You may have noticed how we wrote the letter above, not all the text was in the center of the page. Keep the factual details to the right-hand side and indent your paragraphs. This informal letter writing format helps to make your letter look neat and uncluttered.
Books that focus on letter writing
We know a few interesting examples will definitely help. So here it is, a list of books filled with informal letters. Get an insight on how these letters are written, while quenching your thirst to read.
1. Dear Mrs. Naidu by author Mathangi Subramanian
Told through letters to Mrs. Naidu this is the story of how a young girl named Sarojini learns to fight-for friendship, family and herself.
Read Dear Mrs Naidu HERE
2. A Helping Hand by author Payal Dhar
Our protagonist has to befriend and give the new girl, a tour of the school – but she doesn’t want to! The new girl is different, not like the students! A fascinating tale of friendships and fitting in, which tells its story through letters.
Read A Helping Hand HERE
3. The Day the Crayons Quit by author Drew Daywalt
Image courtesy Penguin Random House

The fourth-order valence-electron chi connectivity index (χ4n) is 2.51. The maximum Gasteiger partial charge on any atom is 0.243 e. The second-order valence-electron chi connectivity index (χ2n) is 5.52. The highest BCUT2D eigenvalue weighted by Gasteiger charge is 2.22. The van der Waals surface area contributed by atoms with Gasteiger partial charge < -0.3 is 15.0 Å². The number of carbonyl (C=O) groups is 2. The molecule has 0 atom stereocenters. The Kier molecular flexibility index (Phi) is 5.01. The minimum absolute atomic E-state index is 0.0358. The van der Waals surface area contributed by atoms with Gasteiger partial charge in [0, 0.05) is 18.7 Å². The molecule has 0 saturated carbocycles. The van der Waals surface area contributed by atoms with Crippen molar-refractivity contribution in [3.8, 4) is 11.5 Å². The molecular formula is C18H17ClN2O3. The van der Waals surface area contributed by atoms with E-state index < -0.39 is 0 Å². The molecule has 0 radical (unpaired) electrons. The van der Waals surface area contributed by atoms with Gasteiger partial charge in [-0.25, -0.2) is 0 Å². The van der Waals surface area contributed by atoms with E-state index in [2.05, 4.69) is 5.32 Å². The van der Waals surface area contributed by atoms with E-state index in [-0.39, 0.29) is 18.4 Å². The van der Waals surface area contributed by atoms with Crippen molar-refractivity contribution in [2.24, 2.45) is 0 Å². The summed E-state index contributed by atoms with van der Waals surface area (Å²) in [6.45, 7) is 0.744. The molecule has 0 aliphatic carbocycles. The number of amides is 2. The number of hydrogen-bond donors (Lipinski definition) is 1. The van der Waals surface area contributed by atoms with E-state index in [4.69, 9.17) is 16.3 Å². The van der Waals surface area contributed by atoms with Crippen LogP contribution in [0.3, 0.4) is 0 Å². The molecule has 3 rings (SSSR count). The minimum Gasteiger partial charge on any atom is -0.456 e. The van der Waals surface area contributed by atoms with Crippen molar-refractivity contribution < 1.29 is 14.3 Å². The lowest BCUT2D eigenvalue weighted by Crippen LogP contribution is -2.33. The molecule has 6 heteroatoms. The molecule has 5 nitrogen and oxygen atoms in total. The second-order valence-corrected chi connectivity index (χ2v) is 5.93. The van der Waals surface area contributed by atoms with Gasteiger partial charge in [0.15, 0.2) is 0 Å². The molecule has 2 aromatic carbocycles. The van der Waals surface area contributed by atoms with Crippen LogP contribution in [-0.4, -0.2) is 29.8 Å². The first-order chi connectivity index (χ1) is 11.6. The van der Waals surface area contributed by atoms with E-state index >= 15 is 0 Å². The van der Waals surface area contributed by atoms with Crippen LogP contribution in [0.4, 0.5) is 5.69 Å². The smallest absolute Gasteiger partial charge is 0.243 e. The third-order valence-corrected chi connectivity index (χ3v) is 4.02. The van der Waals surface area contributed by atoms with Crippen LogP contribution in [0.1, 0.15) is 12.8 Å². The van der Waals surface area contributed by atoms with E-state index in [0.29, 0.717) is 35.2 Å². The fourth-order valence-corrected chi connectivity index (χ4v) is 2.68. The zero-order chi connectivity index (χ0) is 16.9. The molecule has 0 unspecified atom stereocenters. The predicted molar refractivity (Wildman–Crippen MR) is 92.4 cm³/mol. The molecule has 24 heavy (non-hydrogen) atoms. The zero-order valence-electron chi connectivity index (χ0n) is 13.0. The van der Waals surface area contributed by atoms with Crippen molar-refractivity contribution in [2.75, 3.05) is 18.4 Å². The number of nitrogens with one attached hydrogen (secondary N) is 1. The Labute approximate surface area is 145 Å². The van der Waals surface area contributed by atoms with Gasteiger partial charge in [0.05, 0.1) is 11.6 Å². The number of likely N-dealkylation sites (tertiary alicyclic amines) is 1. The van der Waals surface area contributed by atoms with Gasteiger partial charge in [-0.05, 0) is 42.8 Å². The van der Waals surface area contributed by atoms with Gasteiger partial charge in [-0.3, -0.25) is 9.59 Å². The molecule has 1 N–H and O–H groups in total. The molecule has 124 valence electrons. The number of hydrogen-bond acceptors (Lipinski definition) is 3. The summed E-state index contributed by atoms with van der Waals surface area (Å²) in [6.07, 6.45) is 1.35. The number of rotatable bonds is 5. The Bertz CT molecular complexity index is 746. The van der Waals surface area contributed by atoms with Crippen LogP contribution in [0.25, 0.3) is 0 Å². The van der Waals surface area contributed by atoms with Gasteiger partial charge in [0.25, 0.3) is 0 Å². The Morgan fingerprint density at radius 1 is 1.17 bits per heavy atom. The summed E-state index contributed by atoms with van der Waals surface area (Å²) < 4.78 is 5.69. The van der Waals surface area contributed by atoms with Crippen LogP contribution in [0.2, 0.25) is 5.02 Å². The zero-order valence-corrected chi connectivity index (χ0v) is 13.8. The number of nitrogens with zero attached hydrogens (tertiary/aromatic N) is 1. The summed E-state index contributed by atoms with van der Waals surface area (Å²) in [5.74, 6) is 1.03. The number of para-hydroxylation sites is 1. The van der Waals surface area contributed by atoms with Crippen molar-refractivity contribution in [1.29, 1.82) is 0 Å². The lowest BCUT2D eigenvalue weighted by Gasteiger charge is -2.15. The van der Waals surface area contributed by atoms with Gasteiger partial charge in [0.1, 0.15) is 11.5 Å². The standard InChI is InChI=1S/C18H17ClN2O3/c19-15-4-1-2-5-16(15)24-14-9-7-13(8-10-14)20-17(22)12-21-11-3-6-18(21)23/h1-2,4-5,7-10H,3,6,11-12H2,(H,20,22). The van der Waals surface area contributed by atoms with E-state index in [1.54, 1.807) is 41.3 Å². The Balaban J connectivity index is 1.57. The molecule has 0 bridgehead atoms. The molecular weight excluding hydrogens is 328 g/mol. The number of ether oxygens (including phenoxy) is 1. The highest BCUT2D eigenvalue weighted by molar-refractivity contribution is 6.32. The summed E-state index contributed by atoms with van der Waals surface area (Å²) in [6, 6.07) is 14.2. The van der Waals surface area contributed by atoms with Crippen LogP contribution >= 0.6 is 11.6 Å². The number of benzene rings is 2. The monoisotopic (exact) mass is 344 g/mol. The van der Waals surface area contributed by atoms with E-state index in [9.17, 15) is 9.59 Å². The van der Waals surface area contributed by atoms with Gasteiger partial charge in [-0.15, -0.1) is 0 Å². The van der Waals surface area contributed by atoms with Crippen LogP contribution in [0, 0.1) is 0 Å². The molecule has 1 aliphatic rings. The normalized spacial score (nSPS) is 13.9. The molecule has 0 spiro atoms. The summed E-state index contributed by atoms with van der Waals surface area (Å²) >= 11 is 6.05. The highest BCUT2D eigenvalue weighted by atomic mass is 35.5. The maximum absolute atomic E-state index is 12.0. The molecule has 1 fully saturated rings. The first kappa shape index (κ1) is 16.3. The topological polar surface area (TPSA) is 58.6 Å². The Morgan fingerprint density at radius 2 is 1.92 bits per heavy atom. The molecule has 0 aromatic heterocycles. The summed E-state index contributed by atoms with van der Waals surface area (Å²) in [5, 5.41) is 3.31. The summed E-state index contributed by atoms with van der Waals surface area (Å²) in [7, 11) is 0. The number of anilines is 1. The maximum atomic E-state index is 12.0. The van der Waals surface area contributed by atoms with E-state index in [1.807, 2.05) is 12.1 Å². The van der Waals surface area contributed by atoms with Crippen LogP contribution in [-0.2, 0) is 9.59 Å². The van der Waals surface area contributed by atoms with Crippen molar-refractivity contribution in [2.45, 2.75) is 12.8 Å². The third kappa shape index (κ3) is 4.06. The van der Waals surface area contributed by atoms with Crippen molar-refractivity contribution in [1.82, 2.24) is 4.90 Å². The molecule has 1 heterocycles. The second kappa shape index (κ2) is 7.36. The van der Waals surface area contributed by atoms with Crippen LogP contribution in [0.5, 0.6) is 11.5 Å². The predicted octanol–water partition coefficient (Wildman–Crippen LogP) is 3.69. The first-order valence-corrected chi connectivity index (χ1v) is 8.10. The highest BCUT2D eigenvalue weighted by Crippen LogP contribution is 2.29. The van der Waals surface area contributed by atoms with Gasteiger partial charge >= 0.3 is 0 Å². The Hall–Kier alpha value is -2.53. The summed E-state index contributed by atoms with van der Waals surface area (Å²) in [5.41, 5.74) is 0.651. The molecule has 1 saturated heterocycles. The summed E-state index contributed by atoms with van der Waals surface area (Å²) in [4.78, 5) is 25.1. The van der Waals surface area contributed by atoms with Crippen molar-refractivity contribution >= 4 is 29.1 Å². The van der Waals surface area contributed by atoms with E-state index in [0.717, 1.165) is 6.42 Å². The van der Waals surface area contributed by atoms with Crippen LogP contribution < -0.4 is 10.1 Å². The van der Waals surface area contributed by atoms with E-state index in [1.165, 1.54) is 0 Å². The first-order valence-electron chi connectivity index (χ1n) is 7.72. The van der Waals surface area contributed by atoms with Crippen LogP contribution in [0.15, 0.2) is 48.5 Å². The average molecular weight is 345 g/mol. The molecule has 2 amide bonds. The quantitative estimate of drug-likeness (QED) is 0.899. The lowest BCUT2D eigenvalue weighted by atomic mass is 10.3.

Poor Duncan just wants to color. However, his crayon box only has letters from the crayons and they’ve had enough They quit! Read how the book uses casual language, past experiences and navigates between various moods and tones, through letters.
4. Dear Mr. Blueberry by author Simon James
Image courtesy Scholastic
It’s vacation time and Emily has found a blue whale in her pond. She chooses to write to her teacher Mr. Blueberry for more information on blue whales. This collection of letters between them is adorable!
5. Dear Santa, Letters of James B Dobbins compiled by Bill Harley
Image courtesy Harper Collins
Everybody has written letters to Santa, at some point in their life. This book gives us a sneak peek into the string of letters James B Dobbins writes to Santa. Now that you have so much information and some cool tips, therefore, try writing an informal letter to a friend today and let us know how you and they felt in the comments section below!
Don’t forget! With its huge collection of Indian children’s books, GetLitt! is just a click away for
all your reading needs. Join GetLitt! right now to dive into a world of stories.
Read: How to Increase Focus of a Child?
Read More: How to Improve Thinking Skills of a Child
Feature Image Courtesy Neven Krcmarek on Unsplash